Answer:  Ab urbe condita” or “Anno Urbis Conditae” is Latin for “from the founding of the City” or “the year of the founding of the City.”  “The City, of course, is Rome, and 2766 indicates that we are currently in the 2766th year since the City’s founding by the mythical twin brothers Romulus and Remus.  There is some scholarly debate over the exact date of the founding of the City, but the generally accepted convention is that A.U.C. dates are 753 years greater than the corresponding dates A.D. (2013+753=2766).

    Roman dating often resorted to naming the officials in power and the number of their years in office at the time.  For example, as in Luke’s Gospel: “Now in the fifteenth year of the reign of Tiberius Caesar, Pontius Pilate being governor of Judea, and Herod being tetrarch of Galilee....”[3]  The system of dating AUC for pre-Christian Roman events became more popular after the monk, Dionysius Exiguus (c. 470–c. 544) conceived of dating events relative to the birth of Our Lord (Anno Dómini or A.D.).

    Christians ought not be ashamed to refer to dates A.D. and B.C.  The date A.U.C. is put on the bulletin as a sort of historical curiosity, but dates C.E. and B.C.E. seem to be consistent with the desire to deny Jesus Christ.

 Our Lady of the Rosary
Eastern Rite Pope?

    Question:  Have we ever had an Eastern Rite Pope? (JDA, Port St. Lucie)

    Answer:  The Pope is the Bishop of Rome, and would follow the Roman Rite for Mass and the Sacraments, regardless of his origins.

    It is difficult to identify the rites practiced by the individual Popes before their election.  In the ancient world, Greek names were not uncommon, even among non-Greeks.  Pope Saint Anacletus, for example was almost certainly a Roman.  Pope Saint Evaristus was born in Bethlehem, of Greek Jewish parents, but nothing much is known about his early life or how and where he became a Christian.  Pope Saint Anicetus was from Syria, but again we have very little biographical data.  Pope Saint Eleutherius is known to have been born in Greece, but came to Rome and served as a deacon under Pope Saint Anicetus.  Pope Saint Zosimus was born in Calabria, a highly Greek region of Italy.  Pope Saint Agatho is depicted in Greek vestments in an Eastern picture book known as the Menologion of Basil II—but such pictures tell more about the mind of the artist than about the subject.  Pope Saint Gregory III was a Syrian, in priestly Orders when he came to Rome for the death of his predecessor.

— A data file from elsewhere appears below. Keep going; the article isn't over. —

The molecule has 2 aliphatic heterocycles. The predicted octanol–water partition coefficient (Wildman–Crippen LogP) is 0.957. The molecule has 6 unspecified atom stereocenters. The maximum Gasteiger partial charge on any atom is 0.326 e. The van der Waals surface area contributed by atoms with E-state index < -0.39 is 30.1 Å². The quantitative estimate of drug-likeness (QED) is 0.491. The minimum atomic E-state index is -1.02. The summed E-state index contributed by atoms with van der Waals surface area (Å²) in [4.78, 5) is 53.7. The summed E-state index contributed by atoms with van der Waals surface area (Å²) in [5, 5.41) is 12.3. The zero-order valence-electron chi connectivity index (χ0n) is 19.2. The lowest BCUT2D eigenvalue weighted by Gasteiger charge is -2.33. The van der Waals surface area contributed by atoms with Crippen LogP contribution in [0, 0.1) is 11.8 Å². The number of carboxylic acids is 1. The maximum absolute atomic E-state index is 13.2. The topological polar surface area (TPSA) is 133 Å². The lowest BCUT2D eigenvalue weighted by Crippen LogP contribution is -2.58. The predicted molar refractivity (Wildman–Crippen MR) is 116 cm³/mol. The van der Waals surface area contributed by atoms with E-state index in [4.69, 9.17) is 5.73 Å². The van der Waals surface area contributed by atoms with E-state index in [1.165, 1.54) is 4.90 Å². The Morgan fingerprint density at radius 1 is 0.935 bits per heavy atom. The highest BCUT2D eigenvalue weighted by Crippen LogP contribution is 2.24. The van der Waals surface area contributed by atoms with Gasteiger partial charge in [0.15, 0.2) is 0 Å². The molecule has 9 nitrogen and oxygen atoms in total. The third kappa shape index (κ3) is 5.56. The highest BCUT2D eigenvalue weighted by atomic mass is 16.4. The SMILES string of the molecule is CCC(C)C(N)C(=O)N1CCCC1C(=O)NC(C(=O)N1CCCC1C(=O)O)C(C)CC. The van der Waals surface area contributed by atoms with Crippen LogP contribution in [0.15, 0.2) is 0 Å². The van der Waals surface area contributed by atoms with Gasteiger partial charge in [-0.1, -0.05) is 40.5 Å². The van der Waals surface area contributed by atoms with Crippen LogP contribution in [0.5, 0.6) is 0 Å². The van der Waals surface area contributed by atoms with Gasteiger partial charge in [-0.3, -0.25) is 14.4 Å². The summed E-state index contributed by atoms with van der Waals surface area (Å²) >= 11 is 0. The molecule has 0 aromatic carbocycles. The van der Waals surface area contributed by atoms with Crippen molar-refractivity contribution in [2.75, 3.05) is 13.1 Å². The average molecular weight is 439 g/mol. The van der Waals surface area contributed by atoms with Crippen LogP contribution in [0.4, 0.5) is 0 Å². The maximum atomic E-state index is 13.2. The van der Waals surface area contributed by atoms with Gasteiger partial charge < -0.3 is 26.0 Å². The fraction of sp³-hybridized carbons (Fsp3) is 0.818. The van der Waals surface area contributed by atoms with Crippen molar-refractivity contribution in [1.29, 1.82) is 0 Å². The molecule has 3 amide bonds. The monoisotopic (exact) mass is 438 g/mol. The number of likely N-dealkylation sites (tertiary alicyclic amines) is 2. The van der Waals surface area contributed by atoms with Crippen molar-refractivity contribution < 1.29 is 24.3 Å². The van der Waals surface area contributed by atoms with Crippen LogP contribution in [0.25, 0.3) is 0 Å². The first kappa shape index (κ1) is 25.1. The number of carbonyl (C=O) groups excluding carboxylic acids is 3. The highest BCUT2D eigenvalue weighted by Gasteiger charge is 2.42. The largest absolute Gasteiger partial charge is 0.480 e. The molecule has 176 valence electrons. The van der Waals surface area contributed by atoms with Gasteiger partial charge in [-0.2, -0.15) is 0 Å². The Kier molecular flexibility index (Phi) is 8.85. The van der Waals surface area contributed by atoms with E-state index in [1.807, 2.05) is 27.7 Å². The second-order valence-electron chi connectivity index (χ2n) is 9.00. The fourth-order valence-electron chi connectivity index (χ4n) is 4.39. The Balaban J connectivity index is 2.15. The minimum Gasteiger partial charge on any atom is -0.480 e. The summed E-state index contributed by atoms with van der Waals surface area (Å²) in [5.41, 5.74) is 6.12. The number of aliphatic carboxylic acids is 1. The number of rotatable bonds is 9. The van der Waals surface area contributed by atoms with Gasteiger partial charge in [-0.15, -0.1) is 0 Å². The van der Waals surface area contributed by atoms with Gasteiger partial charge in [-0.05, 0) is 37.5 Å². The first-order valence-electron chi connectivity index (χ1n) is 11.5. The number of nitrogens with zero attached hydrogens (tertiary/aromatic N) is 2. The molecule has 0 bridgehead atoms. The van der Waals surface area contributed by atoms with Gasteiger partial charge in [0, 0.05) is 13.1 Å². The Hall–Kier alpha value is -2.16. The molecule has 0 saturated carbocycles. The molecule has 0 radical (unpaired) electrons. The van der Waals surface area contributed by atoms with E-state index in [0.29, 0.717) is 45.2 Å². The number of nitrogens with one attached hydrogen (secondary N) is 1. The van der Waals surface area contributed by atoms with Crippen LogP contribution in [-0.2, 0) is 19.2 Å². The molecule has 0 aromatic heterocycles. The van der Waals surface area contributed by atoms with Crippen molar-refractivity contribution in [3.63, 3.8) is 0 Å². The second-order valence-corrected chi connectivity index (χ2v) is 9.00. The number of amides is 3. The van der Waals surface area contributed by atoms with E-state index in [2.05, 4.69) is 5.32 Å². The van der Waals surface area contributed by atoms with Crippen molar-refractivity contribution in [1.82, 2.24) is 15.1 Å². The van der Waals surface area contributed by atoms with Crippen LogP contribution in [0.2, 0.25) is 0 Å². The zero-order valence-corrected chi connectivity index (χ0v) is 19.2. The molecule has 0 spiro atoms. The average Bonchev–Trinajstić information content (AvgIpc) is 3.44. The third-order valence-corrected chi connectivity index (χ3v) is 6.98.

Theodore I was a Greek, born in Jerusalem, but was a Cardinal Deacon of the Roman Church before being elected successor to Pope John IV.